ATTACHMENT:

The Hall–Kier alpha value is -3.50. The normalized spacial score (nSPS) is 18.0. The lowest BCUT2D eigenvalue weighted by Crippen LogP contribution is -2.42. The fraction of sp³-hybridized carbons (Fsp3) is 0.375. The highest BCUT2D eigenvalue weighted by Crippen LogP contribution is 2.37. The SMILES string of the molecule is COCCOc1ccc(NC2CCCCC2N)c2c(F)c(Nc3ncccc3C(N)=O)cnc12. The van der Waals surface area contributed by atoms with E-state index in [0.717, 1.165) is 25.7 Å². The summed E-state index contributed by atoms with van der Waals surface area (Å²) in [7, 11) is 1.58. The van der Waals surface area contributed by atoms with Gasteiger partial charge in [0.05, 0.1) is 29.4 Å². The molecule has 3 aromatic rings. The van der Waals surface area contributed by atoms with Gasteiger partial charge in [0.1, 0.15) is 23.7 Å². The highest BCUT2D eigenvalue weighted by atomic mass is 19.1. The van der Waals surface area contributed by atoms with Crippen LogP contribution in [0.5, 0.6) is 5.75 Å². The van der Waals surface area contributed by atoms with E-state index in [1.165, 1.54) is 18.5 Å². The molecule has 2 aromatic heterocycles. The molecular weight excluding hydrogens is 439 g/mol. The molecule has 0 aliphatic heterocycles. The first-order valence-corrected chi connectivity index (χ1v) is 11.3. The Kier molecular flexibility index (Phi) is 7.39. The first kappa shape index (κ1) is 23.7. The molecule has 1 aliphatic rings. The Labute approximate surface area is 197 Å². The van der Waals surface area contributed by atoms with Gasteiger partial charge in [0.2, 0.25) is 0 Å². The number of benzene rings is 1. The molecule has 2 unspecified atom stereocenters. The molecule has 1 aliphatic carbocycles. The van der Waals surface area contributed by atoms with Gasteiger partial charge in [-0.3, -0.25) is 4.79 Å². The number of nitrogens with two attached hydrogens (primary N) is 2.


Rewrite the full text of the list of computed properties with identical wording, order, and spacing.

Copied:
The Hall–Kier alpha value is -3.50. The normalized spacial score (nSPS) is 18.0. The lowest BCUT2D eigenvalue weighted by Crippen LogP contribution is -2.42. The fraction of sp³-hybridized carbons (Fsp3) is 0.375. The highest BCUT2D eigenvalue weighted by Crippen LogP contribution is 2.37. The SMILES string of the molecule is COCCOc1ccc(NC2CCCCC2N)c2c(F)c(Nc3ncccc3C(N)=O)cnc12. The van der Waals surface area contributed by atoms with E-state index in [0.717, 1.165) is 25.7 Å². The summed E-state index contributed by atoms with van der Waals surface area (Å²) in [7, 11) is 1.58. The van der Waals surface area contributed by atoms with Gasteiger partial charge in [0.05, 0.1) is 29.4 Å². The molecule has 3 aromatic rings. The van der Waals surface area contributed by atoms with Gasteiger partial charge in [0.1, 0.15) is 23.7 Å². The highest BCUT2D eigenvalue weighted by atomic mass is 19.1. The van der Waals surface area contributed by atoms with Crippen LogP contribution in [0.5, 0.6) is 5.75 Å². The van der Waals surface area contributed by atoms with E-state index in [1.165, 1.54) is 18.5 Å². The molecule has 2 aromatic heterocycles. The molecular weight excluding hydrogens is 439 g/mol. The molecule has 0 aliphatic heterocycles. The first-order valence-corrected chi connectivity index (χ1v) is 11.3. The Kier molecular flexibility index (Phi) is 7.39. The first kappa shape index (κ1) is 23.7. The molecule has 1 aliphatic rings. The Labute approximate surface area is 197 Å². The van der Waals surface area contributed by atoms with Gasteiger partial charge in [0.2, 0.25) is 0 Å². The number of benzene rings is 1. The molecule has 2 unspecified atom stereocenters. The molecule has 1 aliphatic carbocycles. The van der Waals surface area contributed by atoms with Gasteiger partial charge in [-0.3, -0.25) is 4.79 Å². The number of nitrogens with two attached hydrogens (primary N) is 2.